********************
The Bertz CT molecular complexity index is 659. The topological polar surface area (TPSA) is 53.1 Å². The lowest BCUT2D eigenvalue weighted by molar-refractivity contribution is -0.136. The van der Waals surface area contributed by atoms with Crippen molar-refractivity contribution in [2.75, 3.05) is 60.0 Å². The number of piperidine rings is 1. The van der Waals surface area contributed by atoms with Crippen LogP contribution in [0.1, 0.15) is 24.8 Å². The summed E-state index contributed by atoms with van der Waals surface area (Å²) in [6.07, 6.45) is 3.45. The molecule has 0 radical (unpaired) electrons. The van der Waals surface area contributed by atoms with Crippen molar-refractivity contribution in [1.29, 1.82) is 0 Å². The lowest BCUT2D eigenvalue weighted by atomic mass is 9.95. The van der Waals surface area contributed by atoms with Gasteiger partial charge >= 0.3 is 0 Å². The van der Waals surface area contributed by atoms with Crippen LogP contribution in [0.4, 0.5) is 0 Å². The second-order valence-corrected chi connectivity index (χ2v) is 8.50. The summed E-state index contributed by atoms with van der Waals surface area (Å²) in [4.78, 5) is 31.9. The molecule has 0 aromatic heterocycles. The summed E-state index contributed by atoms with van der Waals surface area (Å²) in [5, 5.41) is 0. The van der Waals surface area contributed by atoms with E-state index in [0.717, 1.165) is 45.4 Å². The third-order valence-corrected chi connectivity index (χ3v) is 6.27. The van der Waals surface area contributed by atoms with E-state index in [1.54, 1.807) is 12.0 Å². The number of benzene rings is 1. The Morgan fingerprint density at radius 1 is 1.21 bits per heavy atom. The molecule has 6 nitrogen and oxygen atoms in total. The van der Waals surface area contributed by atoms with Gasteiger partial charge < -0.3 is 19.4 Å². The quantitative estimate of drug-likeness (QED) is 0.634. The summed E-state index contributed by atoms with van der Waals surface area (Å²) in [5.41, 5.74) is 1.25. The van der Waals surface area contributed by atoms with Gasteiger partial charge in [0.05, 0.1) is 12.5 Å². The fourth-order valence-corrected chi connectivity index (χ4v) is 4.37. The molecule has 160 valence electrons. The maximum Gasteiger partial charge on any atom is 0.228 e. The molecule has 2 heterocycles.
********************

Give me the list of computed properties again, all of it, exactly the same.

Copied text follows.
The Bertz CT molecular complexity index is 659. The topological polar surface area (TPSA) is 53.1 Å². The lowest BCUT2D eigenvalue weighted by molar-refractivity contribution is -0.136. The van der Waals surface area contributed by atoms with Crippen molar-refractivity contribution in [2.75, 3.05) is 60.0 Å². The number of piperidine rings is 1. The van der Waals surface area contributed by atoms with Crippen LogP contribution in [0.1, 0.15) is 24.8 Å². The summed E-state index contributed by atoms with van der Waals surface area (Å²) in [6.07, 6.45) is 3.45. The molecule has 0 radical (unpaired) electrons. The van der Waals surface area contributed by atoms with Crippen molar-refractivity contribution in [1.29, 1.82) is 0 Å². The lowest BCUT2D eigenvalue weighted by atomic mass is 9.95. The van der Waals surface area contributed by atoms with Gasteiger partial charge >= 0.3 is 0 Å². The van der Waals surface area contributed by atoms with Crippen LogP contribution in [0.4, 0.5) is 0 Å². The second-order valence-corrected chi connectivity index (χ2v) is 8.50. The summed E-state index contributed by atoms with van der Waals surface area (Å²) in [4.78, 5) is 31.9. The molecule has 0 aromatic heterocycles. The summed E-state index contributed by atoms with van der Waals surface area (Å²) in [5, 5.41) is 0. The van der Waals surface area contributed by atoms with E-state index in [0.717, 1.165) is 45.4 Å². The third-order valence-corrected chi connectivity index (χ3v) is 6.27. The van der Waals surface area contributed by atoms with E-state index in [1.54, 1.807) is 12.0 Å². The number of benzene rings is 1. The Morgan fingerprint density at radius 1 is 1.21 bits per heavy atom. The molecule has 6 nitrogen and oxygen atoms in total. The van der Waals surface area contributed by atoms with Gasteiger partial charge < -0.3 is 19.4 Å². The quantitative estimate of drug-likeness (QED) is 0.634. The summed E-state index contributed by atoms with van der Waals surface area (Å²) in [5.41, 5.74) is 1.25. The van der Waals surface area contributed by atoms with Gasteiger partial charge in [0.05, 0.1) is 12.5 Å². The fourth-order valence-corrected chi connectivity index (χ4v) is 4.37. The molecule has 160 valence electrons. The maximum Gasteiger partial charge on any atom is 0.228 e. The molecule has 2 heterocycles.